Userless_Id
not rated yet Oct 27, 2010
how convenient.
PinkElephant
not rated yet Oct 27, 2010
@Uri & GSwift7,

The ornl link currently shows data only up to 2003. This update extends up to current time, as far as I understand. The drop-off in productivity was not yet as perceptible back in 2003, although that last bullet does hint that the scientists suspected it might/should be kicking in. Now they find it in full bloom, so to speak...

@PPihkala,

Nitrogen-fixing (or most any other type) of plants may not be as productive (and might not be able to compete successfully with other plants) when permanently shaded by a forest canopy...

@Noumemon,

Most of these FACE studies don't focus on individual trees; they study small groves -- something on the order of a quarter-acre.

One would expect the same dynamics WRT nutrient constraints to apply to any climate zone, soil conditions, or tree type.
Uri
not rated yet Oct 28, 2010
@Uri & GSwift7,
The ornl link currently shows data only up to 2003. This update extends up to current time, as far as I understand. The drop-off in productivity was not yet as perceptible back in 2003, although that last bullet does hint that the scientists suspected it might/should be kicking in. Now they find it in full bloom, so to speak...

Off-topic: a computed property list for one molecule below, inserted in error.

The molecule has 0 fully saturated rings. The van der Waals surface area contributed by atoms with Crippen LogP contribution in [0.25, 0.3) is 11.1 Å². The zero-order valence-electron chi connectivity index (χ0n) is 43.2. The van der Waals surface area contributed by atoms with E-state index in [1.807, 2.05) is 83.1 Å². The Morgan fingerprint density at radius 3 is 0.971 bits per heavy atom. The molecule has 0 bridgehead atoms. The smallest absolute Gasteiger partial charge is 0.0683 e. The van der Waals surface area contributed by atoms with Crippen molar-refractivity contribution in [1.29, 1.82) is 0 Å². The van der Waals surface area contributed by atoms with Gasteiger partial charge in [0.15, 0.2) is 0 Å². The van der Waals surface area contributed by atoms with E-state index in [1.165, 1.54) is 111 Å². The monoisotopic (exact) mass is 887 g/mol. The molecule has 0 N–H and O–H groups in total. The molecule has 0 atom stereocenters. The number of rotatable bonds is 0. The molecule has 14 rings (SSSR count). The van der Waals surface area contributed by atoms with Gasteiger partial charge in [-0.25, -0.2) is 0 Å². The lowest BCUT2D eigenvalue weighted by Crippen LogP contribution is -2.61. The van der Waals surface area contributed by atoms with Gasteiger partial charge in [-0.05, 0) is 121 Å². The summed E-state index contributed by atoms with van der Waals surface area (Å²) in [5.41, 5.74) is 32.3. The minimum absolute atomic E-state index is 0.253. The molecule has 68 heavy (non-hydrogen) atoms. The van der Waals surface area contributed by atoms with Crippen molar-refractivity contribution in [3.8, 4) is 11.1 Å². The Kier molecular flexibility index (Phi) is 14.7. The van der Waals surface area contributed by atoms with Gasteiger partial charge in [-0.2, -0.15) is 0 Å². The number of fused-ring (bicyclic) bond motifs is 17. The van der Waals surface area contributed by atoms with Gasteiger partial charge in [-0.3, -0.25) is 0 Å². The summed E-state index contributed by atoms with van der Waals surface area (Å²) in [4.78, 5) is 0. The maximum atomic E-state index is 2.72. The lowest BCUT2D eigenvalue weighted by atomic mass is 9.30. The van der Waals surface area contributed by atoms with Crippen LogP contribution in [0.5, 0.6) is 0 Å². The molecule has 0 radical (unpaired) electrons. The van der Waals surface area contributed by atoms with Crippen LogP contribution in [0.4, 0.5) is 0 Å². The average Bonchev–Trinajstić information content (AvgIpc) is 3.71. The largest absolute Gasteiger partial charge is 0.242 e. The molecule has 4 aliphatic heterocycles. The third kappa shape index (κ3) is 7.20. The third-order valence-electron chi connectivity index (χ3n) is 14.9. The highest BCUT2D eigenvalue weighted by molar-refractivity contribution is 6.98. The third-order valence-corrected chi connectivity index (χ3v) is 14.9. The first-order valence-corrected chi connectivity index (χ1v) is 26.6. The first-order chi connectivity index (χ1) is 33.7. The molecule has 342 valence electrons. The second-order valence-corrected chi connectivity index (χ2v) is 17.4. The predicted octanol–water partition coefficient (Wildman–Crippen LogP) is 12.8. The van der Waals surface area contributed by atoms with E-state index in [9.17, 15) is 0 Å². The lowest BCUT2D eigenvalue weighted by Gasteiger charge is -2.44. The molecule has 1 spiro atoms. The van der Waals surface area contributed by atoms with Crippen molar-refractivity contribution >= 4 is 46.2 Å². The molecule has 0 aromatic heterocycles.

Yeah I noticed that and should have reposted. I did some more digging and found.
http://public.orn...8-08.htm

And you can definitely see the fall-off in NPP in the more recent data. The only comment I can make is that the decline in NPP appears to be present in the control group as well so it makes me wonder if there isn't some other effect contributing.....

GSwift7
not rated yet Oct 28, 2010
This is the Duke publication I was talking about:

http://face.env.d...2-10.pdf

It's from this year. The conflicting results I mentioned are the ones in her report. It's not so much a paper outlining any conclusions, rather a grocery list or wish list for future study. According to her summary, long term net results are inconclusive, mainly because soil is so hard to measure. She suggests using some newer methods to test the soil.
lengould100
not rated yet Oct 28, 2010
Should waste less trees by publishing fewer papers and starting to do something about AGW.
dpwozney
1 / 5 (3) Oct 29, 2010
Carbon dioxide is removed immediately from the lower atmosphere by rainfall. Carbon that does not enter plants through roots, in the form of carbon dioxide dissolved in water, stays in the soil and in between layers of sediments.